Philosophy and Approach to eLearning and Behavior Change in Adults*
Freeman Consulting and Development embraces a philosophy and approach to eLearning instructional design that recognizes established adult learning principles, understands the target audience, clearly articulates the learning objectives for that audience, and reflects the principles of performance support.
Motivation. Adults are motivated to learn if they believe the training will benefit them. It is important to develop a “need to know” in adult learners at the outset of the course. Learning objectives for the course should be articulated in the course introduction. At the beginning of each course lesson, there should be an explanation of how the topics covered in the lesson pertain to the learning objectives.
Practicality. Adults are practical. It is easier for learners to retain information in long-term memory when there are links to personal experience and knowledge. One way of making this connection is to ask questions about previous experiences, an understanding of previous concepts, or a body of content. Adults have accumulated a foundation of life experiences and knowledge that may include work-related activities, family responsibilities and previous education. They need to connect learning to this knowledge/experience base. Experience is a source of an adult’s self-identity.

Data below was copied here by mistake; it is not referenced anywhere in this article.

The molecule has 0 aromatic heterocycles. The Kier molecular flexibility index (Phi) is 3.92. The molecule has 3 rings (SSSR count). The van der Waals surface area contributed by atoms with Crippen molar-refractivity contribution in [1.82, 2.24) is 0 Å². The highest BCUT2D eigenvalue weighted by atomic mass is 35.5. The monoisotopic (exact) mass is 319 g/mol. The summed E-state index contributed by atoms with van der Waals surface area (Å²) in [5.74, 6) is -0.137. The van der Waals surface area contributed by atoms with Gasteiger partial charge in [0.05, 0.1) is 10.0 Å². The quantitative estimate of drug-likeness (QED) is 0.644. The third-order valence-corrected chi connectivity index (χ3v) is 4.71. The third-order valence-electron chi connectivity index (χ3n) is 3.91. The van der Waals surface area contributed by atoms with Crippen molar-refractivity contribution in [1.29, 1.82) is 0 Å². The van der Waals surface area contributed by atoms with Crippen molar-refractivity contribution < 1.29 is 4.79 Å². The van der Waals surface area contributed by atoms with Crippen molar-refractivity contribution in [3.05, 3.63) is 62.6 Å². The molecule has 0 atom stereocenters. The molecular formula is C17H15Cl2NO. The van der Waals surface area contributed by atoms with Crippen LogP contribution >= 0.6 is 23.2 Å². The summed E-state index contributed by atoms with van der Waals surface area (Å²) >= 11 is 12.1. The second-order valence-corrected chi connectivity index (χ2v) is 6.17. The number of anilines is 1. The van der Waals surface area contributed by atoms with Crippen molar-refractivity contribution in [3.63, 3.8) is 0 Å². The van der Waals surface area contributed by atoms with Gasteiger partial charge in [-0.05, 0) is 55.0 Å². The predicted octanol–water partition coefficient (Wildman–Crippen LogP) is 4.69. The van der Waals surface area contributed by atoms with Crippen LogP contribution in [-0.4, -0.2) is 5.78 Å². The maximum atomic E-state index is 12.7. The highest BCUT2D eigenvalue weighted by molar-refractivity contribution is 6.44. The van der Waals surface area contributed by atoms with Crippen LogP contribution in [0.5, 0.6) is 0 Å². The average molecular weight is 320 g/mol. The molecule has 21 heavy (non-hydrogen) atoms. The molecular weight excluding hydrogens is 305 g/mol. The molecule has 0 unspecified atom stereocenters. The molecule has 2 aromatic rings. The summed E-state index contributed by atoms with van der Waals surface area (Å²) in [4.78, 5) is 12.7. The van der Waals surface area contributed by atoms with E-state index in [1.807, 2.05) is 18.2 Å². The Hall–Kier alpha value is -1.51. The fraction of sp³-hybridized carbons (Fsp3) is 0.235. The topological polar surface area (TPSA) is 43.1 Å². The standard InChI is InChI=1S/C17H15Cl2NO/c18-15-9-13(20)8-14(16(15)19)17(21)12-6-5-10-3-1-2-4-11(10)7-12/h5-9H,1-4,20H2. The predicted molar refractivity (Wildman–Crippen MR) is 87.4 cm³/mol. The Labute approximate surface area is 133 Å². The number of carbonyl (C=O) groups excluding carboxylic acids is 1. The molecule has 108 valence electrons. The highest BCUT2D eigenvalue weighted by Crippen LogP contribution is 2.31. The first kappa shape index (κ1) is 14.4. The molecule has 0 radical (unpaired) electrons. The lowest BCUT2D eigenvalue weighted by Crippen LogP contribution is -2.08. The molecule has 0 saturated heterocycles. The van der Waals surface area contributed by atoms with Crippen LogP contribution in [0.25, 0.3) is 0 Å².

Capturing Attention. For any learning to take place, the eLearning course must first capture the attention of the learner. For example, starting each lesson with a thought-provoking question or interesting fact can stimulate curiosity and motivate the adult to learn more. Also, adults want to be active in the learning process. ELearning interactions, learning reinforcement questions, and case study exercises are examples of engaging the adult learner in an active manner. Education is subject-centered, but adult training often should be task-centered.
Practice. Adults benefit from practicing what they have learned, especially if it involves the application of new knowledge or skills. Upon completing instructional modules, it is often useful to give adult learners an opportunity to apply what they have learned. An exercise that asks the learner to make decisions in the context of a scenario is one example of this.
Connection to Job Performance. In a workplace setting, training is typically intended to tie directly to improving job performance. Within the field of training and development, considerable attention has been paid recently to how training can better connect to performance improvement. The idea of “performance support” in instructional design reflects this interest. Simply defined, performance support seeks to provide task guidance, relevant information, and productivity enhancement to the learner at the moment of need. ELearning, which is accessible, flexible, and modular, can be an important training delivery channel for performance support. With eLearning, it is possible to consider the context of the learning scenario and the level of experience of the learners.*Ideas presented in the above subsection reflect the work of Malcolm Knowles and Robert Gagne.